Future smart manufacturing systems will include more complex coordination of mobile manipulators (i.e., robot arms
mounted on mobile bases). The National Institute of Standards and Technology (NIST) conducts research on the safety
and performance of multiple collaborating robots using a mobile platform, an automatic guided vehicle (AGV) with an
onboard manipulator. Safety standards for robots and industrial vehicles each mandate their failsafe control, but there is
little overlap between the standards that can be relied on when the two systems are combined and their independent
controllers make collaborative decisions for safe movement. This paper briefly discusses previously uncovered gaps
between AGV and manipulator standards and details decision sharing for when manipulators and AGVs are combined
into a collaborative, mobile manipulator system. Tests using the NIST mobile manipulator with various control methods
were performed and are described along with test results and plans for further, more complex tests of implicit and
explicit coordination control of the mobile manipulator.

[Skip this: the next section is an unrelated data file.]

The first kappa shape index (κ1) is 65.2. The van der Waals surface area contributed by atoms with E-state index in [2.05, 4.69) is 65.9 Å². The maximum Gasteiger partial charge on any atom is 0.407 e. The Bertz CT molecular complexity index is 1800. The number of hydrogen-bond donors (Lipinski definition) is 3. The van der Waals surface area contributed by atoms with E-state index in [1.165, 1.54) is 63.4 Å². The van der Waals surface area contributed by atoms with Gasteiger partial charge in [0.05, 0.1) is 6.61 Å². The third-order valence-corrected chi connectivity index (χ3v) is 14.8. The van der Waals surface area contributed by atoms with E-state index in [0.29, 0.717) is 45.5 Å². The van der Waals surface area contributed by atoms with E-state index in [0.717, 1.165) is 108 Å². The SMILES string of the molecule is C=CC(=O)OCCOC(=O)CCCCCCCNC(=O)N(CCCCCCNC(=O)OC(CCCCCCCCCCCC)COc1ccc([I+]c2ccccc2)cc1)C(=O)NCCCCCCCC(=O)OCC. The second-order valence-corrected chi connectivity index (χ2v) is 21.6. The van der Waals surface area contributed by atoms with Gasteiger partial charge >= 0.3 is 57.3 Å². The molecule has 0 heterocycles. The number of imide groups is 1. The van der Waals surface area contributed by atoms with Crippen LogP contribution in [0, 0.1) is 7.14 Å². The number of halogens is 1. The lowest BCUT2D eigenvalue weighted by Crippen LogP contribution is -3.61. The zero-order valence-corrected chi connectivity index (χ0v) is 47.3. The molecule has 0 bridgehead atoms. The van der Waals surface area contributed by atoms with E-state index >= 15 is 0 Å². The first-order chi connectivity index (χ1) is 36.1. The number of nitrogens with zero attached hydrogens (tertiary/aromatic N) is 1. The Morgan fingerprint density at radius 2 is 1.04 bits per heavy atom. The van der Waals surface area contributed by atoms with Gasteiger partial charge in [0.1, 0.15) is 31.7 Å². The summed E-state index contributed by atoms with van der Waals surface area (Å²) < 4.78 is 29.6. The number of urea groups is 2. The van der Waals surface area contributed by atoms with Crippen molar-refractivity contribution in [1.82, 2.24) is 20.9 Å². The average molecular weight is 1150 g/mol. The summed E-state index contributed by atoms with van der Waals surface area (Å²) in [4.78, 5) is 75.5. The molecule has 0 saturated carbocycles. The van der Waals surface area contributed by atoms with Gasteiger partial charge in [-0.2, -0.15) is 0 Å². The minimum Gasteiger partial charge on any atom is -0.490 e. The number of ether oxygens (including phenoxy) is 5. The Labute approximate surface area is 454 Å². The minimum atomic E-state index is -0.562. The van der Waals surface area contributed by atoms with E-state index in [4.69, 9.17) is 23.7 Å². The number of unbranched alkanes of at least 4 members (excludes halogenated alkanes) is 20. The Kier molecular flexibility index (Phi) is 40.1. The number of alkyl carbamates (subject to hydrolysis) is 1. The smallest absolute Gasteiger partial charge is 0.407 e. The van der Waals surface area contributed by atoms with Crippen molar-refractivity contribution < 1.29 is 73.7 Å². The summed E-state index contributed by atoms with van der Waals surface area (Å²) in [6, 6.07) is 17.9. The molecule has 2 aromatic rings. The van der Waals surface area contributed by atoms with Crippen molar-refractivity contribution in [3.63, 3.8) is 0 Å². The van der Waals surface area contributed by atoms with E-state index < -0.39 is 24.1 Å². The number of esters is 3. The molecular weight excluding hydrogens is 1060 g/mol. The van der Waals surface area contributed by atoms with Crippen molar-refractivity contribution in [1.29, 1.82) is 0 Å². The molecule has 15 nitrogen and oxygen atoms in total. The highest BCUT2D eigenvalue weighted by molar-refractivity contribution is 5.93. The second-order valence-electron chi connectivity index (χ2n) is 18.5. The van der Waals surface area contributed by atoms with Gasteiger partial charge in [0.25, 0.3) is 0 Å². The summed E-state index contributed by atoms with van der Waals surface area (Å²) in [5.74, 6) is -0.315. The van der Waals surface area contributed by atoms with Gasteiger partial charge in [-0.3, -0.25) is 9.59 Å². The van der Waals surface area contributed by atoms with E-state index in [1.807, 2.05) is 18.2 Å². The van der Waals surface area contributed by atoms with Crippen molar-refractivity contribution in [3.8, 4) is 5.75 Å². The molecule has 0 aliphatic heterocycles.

The National Institute of Standards and Technology (NIST) has been researching human-robot-vehicle collaborative
environments for automated guided vehicles (AGVs) and manned forklifts. Safety of AGVs and manned vehicles with
automated functions (e.g., forklifts that slow/stop automatically in hazardous situations) are the focus of the American
National Standards Institute/Industrial Truck Safety Development Foundation (ANSI/ITSDF) B56.5 safety standard.
Recently, the NIST Mobile Autonomous Vehicle Obstacle Detection/Avoidance (MAVODA) Project began researching
test methods to detect humans or other obstacles entering the vehicle’s path. This causes potential safety hazards in
manufacturing facilities where both line-of-sight and non-line-of-sight conditions are prevalent. The test methods